[LETTERS to the editor]Working mothers, don’t quitNowadays, it is absolutely essential to be in a double-income family.
My family is no exception.
Before I got married, I taught at a middle school. Then I got married and had a baby. I took several months off in order to take care of my baby, then started to work again. Right after I came back to work last March, I was transferred to a high school that is very close to my house. But as a high school teacher, I have to go to work early in the morning at 7 a.m. and stay until 10 p.m.
I originally planned to hire a babysitter. This could have been an ideal solution for me if I had worked in a middle school. But as a high school teacher, it’s unthinkable for my husband and me to have a babysitter take care of our son all day long. So I asked my in-laws to look after my son on weekdays. Now I’m very satisfied with the way my parents-in-law raise my baby. Their dedication to their grandson is undeniable.
But my mother-in-law wants me to temporarily retire and take care of my baby on my own. She thinks it’s only natural because my husband’s salary could support us. But I can’t do what she wants. It seems that people around me blame me for my apparent lack of motherhood.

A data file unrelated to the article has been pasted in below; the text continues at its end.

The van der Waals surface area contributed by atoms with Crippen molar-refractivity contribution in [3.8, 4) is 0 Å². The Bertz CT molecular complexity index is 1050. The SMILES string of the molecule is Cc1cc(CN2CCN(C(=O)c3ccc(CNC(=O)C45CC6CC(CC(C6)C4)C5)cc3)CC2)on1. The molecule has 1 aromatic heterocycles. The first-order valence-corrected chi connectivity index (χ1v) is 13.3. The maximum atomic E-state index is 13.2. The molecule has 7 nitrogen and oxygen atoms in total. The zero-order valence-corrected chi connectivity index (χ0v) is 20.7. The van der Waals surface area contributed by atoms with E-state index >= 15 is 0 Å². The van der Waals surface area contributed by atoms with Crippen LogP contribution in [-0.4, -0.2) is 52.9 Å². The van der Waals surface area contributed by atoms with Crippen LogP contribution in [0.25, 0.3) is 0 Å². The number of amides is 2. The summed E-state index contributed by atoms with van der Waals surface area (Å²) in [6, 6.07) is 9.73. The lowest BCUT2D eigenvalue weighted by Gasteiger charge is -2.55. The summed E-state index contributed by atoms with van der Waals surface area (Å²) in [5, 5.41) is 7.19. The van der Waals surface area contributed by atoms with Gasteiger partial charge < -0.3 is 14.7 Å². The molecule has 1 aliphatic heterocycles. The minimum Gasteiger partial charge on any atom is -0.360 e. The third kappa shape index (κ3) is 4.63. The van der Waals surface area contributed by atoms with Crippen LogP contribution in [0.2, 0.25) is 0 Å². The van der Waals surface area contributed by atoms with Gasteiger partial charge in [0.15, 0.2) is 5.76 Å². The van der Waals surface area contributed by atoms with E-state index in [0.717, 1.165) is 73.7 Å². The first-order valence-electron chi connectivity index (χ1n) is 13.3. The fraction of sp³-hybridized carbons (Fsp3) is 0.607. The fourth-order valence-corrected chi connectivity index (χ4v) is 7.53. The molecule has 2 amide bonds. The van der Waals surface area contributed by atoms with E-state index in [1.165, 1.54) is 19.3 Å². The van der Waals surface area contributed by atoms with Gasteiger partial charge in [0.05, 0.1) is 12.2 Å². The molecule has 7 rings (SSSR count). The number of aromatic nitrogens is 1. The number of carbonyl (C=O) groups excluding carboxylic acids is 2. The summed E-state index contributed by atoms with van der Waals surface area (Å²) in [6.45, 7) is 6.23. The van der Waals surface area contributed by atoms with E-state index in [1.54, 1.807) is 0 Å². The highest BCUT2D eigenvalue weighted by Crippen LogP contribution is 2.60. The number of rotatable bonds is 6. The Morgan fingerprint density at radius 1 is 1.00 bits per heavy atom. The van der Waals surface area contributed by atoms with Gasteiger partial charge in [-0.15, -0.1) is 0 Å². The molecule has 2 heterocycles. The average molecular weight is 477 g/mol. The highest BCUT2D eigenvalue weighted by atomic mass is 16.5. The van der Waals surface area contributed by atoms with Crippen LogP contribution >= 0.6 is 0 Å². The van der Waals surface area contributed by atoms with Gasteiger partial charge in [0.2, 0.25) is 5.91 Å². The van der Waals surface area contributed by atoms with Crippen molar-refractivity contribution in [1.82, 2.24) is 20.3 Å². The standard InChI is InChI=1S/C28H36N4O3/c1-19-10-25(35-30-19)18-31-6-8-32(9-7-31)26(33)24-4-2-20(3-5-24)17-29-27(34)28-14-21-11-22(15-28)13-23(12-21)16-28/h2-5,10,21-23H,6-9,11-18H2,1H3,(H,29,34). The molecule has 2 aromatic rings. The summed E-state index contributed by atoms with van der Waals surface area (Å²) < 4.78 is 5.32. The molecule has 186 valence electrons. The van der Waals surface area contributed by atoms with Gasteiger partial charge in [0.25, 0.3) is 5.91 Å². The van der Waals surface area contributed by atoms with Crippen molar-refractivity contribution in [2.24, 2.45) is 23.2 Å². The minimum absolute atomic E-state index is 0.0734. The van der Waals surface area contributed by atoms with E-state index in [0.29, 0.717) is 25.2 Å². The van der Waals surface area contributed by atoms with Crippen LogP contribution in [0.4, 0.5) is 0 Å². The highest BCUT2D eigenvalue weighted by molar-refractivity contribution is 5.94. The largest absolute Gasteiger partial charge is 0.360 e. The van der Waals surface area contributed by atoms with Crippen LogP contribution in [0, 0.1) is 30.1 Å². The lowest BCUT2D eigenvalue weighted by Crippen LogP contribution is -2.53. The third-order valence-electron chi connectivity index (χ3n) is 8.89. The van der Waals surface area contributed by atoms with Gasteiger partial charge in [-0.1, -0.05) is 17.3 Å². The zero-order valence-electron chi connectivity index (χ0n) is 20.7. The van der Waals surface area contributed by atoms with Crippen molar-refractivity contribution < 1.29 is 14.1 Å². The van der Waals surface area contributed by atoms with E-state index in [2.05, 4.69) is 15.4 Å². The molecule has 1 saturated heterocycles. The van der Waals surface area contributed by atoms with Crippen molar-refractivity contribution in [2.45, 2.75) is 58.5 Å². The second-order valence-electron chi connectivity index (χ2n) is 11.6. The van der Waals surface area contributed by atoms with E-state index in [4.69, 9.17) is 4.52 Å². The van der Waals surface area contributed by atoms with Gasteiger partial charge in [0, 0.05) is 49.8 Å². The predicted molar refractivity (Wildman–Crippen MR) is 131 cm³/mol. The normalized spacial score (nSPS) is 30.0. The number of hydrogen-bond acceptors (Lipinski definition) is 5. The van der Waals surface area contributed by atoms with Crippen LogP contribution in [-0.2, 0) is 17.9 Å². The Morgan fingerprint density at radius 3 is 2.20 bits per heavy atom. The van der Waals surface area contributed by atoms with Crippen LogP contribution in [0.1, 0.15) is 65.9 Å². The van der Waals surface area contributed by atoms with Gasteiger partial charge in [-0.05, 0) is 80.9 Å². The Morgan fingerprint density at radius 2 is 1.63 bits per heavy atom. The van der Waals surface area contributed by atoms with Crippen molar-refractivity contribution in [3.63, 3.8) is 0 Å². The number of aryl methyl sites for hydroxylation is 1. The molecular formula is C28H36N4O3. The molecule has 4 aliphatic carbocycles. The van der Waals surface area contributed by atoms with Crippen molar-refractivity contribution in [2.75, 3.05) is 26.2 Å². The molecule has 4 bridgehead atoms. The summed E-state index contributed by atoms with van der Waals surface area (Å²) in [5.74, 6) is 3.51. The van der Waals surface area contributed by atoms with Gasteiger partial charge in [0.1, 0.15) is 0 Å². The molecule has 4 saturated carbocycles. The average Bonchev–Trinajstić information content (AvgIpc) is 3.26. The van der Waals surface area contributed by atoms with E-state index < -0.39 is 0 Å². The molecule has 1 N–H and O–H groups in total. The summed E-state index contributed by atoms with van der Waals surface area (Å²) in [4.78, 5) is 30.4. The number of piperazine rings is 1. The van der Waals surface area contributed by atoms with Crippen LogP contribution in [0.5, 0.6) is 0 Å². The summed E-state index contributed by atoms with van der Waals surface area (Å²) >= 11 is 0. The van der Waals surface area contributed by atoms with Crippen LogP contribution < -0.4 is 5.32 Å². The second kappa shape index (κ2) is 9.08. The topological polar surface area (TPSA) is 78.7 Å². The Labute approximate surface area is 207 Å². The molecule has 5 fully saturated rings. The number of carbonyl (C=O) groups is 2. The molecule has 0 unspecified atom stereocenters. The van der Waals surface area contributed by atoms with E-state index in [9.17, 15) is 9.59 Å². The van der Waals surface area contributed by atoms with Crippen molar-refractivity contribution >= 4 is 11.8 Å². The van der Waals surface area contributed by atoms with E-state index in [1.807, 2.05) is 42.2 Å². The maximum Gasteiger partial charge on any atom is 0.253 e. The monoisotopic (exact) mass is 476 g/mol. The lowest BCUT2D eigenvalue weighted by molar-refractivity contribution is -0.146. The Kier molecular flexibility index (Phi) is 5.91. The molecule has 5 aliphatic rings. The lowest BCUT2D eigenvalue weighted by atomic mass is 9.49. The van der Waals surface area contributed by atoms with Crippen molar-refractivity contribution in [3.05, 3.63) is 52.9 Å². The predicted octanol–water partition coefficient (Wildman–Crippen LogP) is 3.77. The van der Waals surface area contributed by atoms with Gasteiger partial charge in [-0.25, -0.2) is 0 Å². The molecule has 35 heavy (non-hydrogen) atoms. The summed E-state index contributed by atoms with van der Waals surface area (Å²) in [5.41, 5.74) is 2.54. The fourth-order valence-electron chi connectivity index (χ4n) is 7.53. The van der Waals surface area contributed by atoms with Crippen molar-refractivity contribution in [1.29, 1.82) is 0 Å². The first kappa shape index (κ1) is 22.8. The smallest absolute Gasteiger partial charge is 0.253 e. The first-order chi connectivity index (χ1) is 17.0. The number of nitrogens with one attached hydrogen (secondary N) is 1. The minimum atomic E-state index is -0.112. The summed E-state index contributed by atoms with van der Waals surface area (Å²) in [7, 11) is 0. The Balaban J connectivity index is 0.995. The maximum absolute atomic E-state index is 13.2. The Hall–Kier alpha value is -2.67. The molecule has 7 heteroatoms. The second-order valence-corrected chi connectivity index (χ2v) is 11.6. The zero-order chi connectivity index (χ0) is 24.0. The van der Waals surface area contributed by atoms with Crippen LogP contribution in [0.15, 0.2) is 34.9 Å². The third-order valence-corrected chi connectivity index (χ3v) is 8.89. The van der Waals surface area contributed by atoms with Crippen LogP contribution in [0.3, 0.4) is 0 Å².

Do I have to quit my job right now? Am I selfish to insist on continuing my teaching career? I don’t think so. And from now on, I will stop feeling guilty and never make myself a distressed working mom. As a working mother, I can absolutely contribute to my child’s development. Personally I think that as I present a good self-image to my son, he will naturally develop to be better adjusted. Now, it’s time for me to feel comfortable with my decision.
Park Hyun-mi, an English teacher in Suwon
*e-mail to firstname.lastname@example.org or via fax to 82-2-751-9219
with the Korea JoongAng Daily
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